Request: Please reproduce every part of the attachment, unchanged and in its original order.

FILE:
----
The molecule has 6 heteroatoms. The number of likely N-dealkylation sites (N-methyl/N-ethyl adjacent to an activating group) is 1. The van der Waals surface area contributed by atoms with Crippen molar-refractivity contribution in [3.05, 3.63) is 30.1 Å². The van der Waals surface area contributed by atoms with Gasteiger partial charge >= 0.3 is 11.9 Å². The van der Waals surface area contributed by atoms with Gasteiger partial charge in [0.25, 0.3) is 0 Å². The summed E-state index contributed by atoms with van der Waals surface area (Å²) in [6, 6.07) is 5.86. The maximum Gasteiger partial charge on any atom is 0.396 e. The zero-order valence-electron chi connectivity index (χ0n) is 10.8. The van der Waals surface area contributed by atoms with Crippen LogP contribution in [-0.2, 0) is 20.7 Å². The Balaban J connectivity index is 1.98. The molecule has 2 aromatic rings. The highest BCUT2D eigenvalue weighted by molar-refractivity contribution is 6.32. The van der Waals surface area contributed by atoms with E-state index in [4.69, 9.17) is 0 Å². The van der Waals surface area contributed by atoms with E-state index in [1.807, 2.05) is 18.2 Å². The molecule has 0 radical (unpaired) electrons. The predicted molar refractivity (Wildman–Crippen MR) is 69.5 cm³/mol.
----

The molecule has 6 heteroatoms. The number of likely N-dealkylation sites (N-methyl/N-ethyl adjacent to an activating group) is 1. The van der Waals surface area contributed by atoms with Crippen molar-refractivity contribution in [3.05, 3.63) is 30.1 Å². The van der Waals surface area contributed by atoms with Gasteiger partial charge >= 0.3 is 11.9 Å². The van der Waals surface area contributed by atoms with Gasteiger partial charge in [0.25, 0.3) is 0 Å². The summed E-state index contributed by atoms with van der Waals surface area (Å²) in [6, 6.07) is 5.86. The maximum Gasteiger partial charge on any atom is 0.396 e. The zero-order valence-electron chi connectivity index (χ0n) is 10.8. The van der Waals surface area contributed by atoms with Crippen LogP contribution in [-0.2, 0) is 20.7 Å². The Balaban J connectivity index is 1.98. The molecule has 2 aromatic rings. The highest BCUT2D eigenvalue weighted by molar-refractivity contribution is 6.32. The van der Waals surface area contributed by atoms with E-state index in [4.69, 9.17) is 0 Å². The van der Waals surface area contributed by atoms with E-state index in [1.807, 2.05) is 18.2 Å². The molecule has 0 radical (unpaired) electrons. The predicted molar refractivity (Wildman–Crippen MR) is 69.5 cm³/mol.